Rhythm is supreme
If I were asked, …’what is the most important element of music?’, I would answer, …’rhythm’. For actually, you cannot have melody without rhythm. In order of importance, first comes the rhythm or phrasing, second comes melody, third the harmony.
I believe there are some artist’s like Billie Holiday and Frank Sinatra, who don’t have the most perfect singing voices, yet are so popular. I believe the key to their popularity is their phrasing, or, the way Miles put it, the space between the notes. That is what defines rhythm, the space between the notes. Sometimes the most important thing is not what note to sing, but when to sing it. Have you ever heard someone with a trained voice that cannot sing in time, or who’s phrasing is stilted? I have. No matter how good the quality of their voice is, they won’t be nice to listen to if they can’t phrase well.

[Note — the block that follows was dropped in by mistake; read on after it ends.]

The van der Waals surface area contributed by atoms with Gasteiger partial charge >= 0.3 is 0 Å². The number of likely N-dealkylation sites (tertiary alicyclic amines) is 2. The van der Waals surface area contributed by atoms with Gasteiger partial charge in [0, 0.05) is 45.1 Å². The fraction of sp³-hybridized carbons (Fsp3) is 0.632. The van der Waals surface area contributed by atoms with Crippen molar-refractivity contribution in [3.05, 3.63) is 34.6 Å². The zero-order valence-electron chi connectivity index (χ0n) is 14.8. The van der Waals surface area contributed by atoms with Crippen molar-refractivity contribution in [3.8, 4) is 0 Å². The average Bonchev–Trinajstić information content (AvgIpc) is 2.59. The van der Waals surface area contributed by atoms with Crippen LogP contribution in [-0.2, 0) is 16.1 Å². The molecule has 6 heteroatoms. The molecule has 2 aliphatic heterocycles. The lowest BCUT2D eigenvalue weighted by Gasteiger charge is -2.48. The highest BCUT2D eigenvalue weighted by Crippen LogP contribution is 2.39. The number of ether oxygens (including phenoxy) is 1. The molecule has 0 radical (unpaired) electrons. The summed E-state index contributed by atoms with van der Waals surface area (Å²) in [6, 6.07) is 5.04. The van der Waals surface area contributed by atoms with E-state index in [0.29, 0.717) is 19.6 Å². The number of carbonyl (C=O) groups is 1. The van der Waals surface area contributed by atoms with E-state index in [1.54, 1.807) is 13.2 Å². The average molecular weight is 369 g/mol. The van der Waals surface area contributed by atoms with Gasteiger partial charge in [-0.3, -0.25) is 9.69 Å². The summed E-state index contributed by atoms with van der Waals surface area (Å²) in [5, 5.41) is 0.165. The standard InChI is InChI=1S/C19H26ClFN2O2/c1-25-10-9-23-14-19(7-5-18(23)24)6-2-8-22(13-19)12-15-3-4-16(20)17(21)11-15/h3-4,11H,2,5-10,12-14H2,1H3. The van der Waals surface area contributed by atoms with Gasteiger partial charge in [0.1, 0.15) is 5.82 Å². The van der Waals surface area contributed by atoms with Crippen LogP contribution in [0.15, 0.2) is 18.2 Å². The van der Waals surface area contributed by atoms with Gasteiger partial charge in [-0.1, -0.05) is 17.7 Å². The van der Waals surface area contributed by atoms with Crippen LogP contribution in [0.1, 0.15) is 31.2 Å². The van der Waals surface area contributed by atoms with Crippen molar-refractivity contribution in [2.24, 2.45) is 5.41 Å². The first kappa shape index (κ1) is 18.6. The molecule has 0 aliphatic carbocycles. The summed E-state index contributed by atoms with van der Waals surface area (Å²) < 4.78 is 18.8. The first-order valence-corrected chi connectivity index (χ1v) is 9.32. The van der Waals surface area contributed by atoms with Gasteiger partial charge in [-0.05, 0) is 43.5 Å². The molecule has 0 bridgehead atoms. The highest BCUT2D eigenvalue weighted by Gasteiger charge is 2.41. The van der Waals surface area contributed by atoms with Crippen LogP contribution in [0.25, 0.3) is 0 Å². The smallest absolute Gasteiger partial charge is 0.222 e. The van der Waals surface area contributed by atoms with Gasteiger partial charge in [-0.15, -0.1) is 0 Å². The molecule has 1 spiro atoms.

Good phrasing is an important thing for a musician to be aware of, yet it’s one of the hardest things to teach. In that way it’s similar to the concept of swing. Swing’s a bit hard to describe but easy to feel. Good phrasing is a characteristic which has nothing to do with speed or technique. Take for example a comparison of McCoy Tyner and Grant Green. One plays many notes and the other tends to play few notes, yet both have great phrasing and feeling (check out Green’s album ‘ Matador’ with Tyner on piano).
Technique and speed are easy to explain and practice, it’s simply an matter of repetition.
It’s more than the notes